G20 Summit: the role of the climate
On Saturday, September 9, and Sunday, September 10, the leaders of the G20 countries met in New Delhi, India. Can the Heads of State and Government be more ambitious than their Ministers, who at their dedicated meetings in July failed to find new agreements for more stringent actions to limit the average global warming to 1.5°C?
The G20 and its record on climate action
The G20 kicks off a series of crucial diplomatic events for achieving significant results at COP28 in Dubai. The first will be the 78th United Nations General Assembly, which begins on September 12 in New York and will include a Climate Ambition Summit on September 20. This will be followed by the annual meetings of the International Monetary Fund and the World Bank (October 9-15, Marrakesh) and the APEC Asia-Pacific Economic Cooperation Summit (November 12-18).
G20 members account for over three-quarters of global emissions and, therefore, have a collective responsibility to close the gap between current emissions and the reduction necessary for global climate safety. Despite geopolitical fractures in recent months, including Chinese President Xi Jinping's decision to skip the Summit and the expansion of the BRICS group, the G20 remains an important litmus test for measuring the willingness of international players to jointly address the most urgent global challenges. The final declaration of the BRICS also acknowledges "the importance of the G20 continuing to play the role of the main multilateral forum in the field of international economic and financial cooperation [...] where the major economies jointly seek solutions to global challenges." The absence of the Chinese President may become more of a risk of isolation for China itself and its ability to influence the global agenda. However, China will still be represented by Prime Minister Li Keqiang, and any final decision will be approved by the President. The possible entry of the African Union into the G20 group is also expected, an important sign of openness and inclusion and a success for President Modi.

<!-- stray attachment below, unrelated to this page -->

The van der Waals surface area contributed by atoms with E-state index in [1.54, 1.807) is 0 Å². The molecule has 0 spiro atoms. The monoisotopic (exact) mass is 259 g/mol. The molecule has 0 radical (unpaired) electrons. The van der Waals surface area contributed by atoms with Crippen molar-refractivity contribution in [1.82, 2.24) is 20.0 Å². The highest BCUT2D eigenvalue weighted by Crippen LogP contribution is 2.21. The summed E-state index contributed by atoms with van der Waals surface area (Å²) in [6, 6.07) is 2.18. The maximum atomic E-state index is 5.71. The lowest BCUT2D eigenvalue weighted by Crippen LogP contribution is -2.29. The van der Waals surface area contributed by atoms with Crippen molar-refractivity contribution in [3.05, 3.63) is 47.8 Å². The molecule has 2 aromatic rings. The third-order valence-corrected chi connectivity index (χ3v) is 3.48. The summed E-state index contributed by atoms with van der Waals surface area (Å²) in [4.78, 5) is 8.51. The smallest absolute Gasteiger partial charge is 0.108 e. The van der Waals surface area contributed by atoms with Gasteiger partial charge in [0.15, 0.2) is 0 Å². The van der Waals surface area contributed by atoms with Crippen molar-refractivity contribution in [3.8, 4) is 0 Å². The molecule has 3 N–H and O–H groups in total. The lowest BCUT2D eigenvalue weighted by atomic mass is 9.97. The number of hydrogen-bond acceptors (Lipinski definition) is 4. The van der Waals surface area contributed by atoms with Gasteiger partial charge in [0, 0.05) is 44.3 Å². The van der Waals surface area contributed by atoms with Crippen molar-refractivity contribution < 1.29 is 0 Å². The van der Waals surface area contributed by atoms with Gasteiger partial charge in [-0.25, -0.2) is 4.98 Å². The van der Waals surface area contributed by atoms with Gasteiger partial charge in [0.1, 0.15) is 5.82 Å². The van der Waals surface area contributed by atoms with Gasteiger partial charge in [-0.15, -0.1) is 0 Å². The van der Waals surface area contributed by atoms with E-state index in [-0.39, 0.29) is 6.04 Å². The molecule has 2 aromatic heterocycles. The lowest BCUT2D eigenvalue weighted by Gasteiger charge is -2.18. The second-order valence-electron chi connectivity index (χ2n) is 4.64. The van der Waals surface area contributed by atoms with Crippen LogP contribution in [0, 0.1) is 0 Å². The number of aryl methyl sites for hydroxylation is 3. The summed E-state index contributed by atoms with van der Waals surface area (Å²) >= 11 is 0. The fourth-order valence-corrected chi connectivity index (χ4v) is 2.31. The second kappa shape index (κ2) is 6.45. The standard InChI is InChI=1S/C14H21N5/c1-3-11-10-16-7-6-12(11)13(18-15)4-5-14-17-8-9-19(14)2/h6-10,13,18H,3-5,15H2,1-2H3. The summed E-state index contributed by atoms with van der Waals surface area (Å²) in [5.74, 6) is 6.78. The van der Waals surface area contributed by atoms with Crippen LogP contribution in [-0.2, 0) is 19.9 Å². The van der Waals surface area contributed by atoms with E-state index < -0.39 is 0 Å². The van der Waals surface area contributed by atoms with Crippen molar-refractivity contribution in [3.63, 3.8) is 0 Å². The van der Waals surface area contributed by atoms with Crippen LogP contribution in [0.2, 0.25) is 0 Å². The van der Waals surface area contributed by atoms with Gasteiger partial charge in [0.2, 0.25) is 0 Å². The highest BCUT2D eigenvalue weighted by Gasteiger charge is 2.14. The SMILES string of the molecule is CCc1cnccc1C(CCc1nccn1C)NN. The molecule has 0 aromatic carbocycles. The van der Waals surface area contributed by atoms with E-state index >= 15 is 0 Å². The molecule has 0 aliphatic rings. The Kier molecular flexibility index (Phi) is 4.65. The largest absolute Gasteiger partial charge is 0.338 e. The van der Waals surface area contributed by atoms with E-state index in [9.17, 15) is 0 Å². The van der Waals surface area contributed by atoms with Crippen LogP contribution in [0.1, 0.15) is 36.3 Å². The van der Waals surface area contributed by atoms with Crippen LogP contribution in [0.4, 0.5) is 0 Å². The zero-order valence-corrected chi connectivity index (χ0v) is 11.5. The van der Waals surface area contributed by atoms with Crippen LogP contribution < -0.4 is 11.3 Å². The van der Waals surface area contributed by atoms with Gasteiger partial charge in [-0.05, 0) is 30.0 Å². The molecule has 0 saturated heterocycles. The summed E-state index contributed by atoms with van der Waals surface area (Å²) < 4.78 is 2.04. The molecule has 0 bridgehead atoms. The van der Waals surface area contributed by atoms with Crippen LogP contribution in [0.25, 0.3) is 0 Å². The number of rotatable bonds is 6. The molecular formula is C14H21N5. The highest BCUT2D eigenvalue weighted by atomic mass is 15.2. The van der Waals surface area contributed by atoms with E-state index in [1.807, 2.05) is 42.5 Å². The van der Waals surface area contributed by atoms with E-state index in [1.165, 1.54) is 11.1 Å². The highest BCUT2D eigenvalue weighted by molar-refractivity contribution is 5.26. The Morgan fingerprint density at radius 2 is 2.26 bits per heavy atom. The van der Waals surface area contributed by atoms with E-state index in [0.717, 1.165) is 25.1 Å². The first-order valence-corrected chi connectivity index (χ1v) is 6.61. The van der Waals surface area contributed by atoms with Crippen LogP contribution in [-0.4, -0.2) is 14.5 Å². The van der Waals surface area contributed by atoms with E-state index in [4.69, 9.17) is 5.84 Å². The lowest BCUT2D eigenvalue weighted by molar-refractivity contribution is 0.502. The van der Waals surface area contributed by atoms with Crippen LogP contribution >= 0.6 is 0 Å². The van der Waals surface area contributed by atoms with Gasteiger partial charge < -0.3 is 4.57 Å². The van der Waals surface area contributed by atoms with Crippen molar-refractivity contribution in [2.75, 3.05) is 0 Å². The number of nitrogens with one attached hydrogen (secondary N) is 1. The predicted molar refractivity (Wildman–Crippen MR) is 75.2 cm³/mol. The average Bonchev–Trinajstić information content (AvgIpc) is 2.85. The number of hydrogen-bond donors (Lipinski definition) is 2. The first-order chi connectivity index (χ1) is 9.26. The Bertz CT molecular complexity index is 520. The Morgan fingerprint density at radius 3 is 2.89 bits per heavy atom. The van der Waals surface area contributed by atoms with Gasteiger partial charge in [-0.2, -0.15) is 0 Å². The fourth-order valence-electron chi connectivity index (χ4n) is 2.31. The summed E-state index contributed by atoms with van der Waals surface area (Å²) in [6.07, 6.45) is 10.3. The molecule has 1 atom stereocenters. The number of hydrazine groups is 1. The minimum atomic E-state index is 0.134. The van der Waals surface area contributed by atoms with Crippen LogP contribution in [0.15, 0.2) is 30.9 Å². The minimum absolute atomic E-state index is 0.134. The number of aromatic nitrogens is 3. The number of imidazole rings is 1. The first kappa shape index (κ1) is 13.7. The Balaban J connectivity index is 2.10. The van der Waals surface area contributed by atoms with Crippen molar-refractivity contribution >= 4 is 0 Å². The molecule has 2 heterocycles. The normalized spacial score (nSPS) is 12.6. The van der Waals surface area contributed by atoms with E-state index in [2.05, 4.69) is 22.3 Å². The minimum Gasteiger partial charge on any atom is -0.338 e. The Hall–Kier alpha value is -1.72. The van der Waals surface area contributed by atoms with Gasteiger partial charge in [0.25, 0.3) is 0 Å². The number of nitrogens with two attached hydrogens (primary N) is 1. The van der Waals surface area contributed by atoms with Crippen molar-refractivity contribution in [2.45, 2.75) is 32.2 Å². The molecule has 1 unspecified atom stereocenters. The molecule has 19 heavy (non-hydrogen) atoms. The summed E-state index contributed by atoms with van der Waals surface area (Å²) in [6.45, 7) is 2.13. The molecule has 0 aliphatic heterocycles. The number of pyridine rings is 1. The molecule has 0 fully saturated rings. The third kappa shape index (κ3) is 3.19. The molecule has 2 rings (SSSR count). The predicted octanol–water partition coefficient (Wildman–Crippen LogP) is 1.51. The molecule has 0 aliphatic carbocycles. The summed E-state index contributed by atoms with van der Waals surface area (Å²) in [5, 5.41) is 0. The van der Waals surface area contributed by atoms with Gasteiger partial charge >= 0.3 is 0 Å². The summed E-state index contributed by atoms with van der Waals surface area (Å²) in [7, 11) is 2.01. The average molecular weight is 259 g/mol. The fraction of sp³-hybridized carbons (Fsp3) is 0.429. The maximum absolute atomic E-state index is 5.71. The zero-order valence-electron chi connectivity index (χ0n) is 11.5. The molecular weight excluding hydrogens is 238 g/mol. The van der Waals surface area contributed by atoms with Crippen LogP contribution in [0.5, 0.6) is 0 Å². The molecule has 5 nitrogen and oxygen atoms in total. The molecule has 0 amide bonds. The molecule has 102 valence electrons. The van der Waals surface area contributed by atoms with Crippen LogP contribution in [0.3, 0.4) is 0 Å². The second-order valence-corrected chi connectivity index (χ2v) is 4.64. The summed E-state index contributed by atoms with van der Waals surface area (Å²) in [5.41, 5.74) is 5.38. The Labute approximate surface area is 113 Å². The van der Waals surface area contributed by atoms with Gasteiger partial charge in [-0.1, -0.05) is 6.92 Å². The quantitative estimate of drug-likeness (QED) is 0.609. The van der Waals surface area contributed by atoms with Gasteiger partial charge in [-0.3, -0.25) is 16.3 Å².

Following the COVID-19 pandemic, the G20 made significant progress, boosting the climate agenda with the latest joint ministerial statement signed in July 2021 under the Italian Presidency. Italian President Mario Draghi's request at the October 2021 G20 Summit for more financial resources to address climate change led to significant advancements at COP26 in Glasgow.
What’s on the agenda?
The risk today is that a lack of ambition on this front may be a worrying sign just months before COP28. The United Arab Emirates, which will host COP28, has been invited to attend the Summit as a guest and will be able to urge G20 countries to work together on advancing the climate agenda. At the top of the agenda will be the phase-out of fossil fuels, increasing renewables and energy efficiency, and increasing climate finance.
It will be necessary to bridge the gaps — recorded at the July energy and climate ministers' summit — to build a path marked by concrete actions to limit temperature increases to 1.5°C. In this context, avoiding setbacks from last year's Bali Communiqué will already be considered a good result.